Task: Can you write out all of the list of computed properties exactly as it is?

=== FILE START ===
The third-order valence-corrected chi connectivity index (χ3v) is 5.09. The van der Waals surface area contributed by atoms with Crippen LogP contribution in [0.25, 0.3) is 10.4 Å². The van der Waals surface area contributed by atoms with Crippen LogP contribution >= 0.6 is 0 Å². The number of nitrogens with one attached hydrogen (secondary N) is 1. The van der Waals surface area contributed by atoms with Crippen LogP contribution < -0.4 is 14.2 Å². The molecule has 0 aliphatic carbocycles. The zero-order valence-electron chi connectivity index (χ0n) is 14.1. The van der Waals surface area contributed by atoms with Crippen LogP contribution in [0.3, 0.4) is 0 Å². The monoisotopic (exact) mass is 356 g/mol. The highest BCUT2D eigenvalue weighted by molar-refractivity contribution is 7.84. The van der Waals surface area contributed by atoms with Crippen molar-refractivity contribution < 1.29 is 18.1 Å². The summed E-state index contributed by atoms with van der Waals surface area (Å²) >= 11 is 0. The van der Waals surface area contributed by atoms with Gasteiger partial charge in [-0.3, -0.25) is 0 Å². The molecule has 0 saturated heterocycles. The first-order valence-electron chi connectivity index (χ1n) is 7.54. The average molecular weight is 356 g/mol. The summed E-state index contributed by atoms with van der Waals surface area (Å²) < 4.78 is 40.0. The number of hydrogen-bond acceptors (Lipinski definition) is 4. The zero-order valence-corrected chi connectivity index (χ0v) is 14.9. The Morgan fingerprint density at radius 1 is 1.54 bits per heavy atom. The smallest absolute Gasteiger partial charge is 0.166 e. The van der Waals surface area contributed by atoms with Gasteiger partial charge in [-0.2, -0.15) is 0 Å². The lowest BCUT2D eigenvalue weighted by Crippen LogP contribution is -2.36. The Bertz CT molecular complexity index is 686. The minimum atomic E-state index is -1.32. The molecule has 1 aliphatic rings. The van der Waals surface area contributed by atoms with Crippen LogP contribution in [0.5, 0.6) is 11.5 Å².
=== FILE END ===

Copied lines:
The third-order valence-corrected chi connectivity index (χ3v) is 5.09. The van der Waals surface area contributed by atoms with Crippen LogP contribution in [0.25, 0.3) is 10.4 Å². The van der Waals surface area contributed by atoms with Crippen LogP contribution >= 0.6 is 0 Å². The number of nitrogens with one attached hydrogen (secondary N) is 1. The van der Waals surface area contributed by atoms with Crippen LogP contribution < -0.4 is 14.2 Å². The molecule has 0 aliphatic carbocycles. The zero-order valence-electron chi connectivity index (χ0n) is 14.1. The van der Waals surface area contributed by atoms with Crippen LogP contribution in [0.3, 0.4) is 0 Å². The monoisotopic (exact) mass is 356 g/mol. The highest BCUT2D eigenvalue weighted by molar-refractivity contribution is 7.84. The van der Waals surface area contributed by atoms with Crippen molar-refractivity contribution < 1.29 is 18.1 Å². The summed E-state index contributed by atoms with van der Waals surface area (Å²) >= 11 is 0. The van der Waals surface area contributed by atoms with Gasteiger partial charge in [-0.3, -0.25) is 0 Å². The molecule has 0 saturated heterocycles. The first-order valence-electron chi connectivity index (χ1n) is 7.54. The average molecular weight is 356 g/mol. The summed E-state index contributed by atoms with van der Waals surface area (Å²) < 4.78 is 40.0. The number of hydrogen-bond acceptors (Lipinski definition) is 4. The zero-order valence-corrected chi connectivity index (χ0v) is 14.9. The Morgan fingerprint density at radius 1 is 1.54 bits per heavy atom. The smallest absolute Gasteiger partial charge is 0.166 e. The van der Waals surface area contributed by atoms with Gasteiger partial charge in [-0.2, -0.15) is 0 Å². The lowest BCUT2D eigenvalue weighted by Crippen LogP contribution is -2.36. The Bertz CT molecular complexity index is 686. The minimum atomic E-state index is -1.32. The molecule has 1 aliphatic rings. The van der Waals surface area contributed by atoms with Crippen LogP contribution in [0.5, 0.6) is 11.5 Å².